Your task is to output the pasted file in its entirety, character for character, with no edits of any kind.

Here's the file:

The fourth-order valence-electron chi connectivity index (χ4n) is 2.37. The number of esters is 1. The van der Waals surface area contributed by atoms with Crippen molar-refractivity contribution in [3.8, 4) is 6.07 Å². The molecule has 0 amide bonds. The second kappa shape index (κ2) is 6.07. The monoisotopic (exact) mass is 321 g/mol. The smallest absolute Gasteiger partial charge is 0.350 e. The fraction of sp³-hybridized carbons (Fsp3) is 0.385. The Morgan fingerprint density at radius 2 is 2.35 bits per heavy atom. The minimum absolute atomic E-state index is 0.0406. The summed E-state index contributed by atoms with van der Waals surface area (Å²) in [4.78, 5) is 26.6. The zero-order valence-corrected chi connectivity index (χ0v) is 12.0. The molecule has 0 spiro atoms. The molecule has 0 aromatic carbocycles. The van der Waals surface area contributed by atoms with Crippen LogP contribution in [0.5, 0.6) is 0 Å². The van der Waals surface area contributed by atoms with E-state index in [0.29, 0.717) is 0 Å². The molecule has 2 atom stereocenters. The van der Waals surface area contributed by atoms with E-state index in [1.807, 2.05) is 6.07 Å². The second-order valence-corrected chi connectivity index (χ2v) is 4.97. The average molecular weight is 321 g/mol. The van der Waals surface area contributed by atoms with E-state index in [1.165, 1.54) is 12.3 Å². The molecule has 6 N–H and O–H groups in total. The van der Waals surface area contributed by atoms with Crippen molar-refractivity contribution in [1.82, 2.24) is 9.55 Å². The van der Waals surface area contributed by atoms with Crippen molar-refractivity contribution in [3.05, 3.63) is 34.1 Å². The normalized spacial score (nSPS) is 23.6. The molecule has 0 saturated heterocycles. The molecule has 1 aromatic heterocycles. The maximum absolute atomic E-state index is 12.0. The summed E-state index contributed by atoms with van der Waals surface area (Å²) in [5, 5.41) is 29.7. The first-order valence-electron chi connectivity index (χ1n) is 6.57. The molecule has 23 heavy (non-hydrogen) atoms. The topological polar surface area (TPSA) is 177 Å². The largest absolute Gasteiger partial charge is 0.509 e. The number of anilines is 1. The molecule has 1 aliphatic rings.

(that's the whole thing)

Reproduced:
The fourth-order valence-electron chi connectivity index (χ4n) is 2.37. The number of esters is 1. The van der Waals surface area contributed by atoms with Crippen molar-refractivity contribution in [3.8, 4) is 6.07 Å². The molecule has 0 amide bonds. The second kappa shape index (κ2) is 6.07. The monoisotopic (exact) mass is 321 g/mol. The smallest absolute Gasteiger partial charge is 0.350 e. The fraction of sp³-hybridized carbons (Fsp3) is 0.385. The Morgan fingerprint density at radius 2 is 2.35 bits per heavy atom. The minimum absolute atomic E-state index is 0.0406. The summed E-state index contributed by atoms with van der Waals surface area (Å²) in [4.78, 5) is 26.6. The zero-order valence-corrected chi connectivity index (χ0v) is 12.0. The molecule has 0 spiro atoms. The molecule has 0 aromatic carbocycles. The van der Waals surface area contributed by atoms with Crippen LogP contribution in [0.5, 0.6) is 0 Å². The van der Waals surface area contributed by atoms with E-state index in [0.29, 0.717) is 0 Å². The molecule has 2 atom stereocenters. The van der Waals surface area contributed by atoms with E-state index in [1.807, 2.05) is 6.07 Å². The second-order valence-corrected chi connectivity index (χ2v) is 4.97. The average molecular weight is 321 g/mol. The van der Waals surface area contributed by atoms with E-state index in [1.165, 1.54) is 12.3 Å². The molecule has 6 N–H and O–H groups in total. The van der Waals surface area contributed by atoms with Crippen molar-refractivity contribution in [1.82, 2.24) is 9.55 Å². The van der Waals surface area contributed by atoms with Crippen molar-refractivity contribution in [3.05, 3.63) is 34.1 Å². The normalized spacial score (nSPS) is 23.6. The molecule has 0 saturated heterocycles. The molecule has 1 aromatic heterocycles. The maximum absolute atomic E-state index is 12.0. The summed E-state index contributed by atoms with van der Waals surface area (Å²) in [5, 5.41) is 29.7. The first-order valence-electron chi connectivity index (χ1n) is 6.57. The molecule has 23 heavy (non-hydrogen) atoms. The topological polar surface area (TPSA) is 177 Å². The largest absolute Gasteiger partial charge is 0.509 e. The number of anilines is 1. The molecule has 1 aliphatic rings.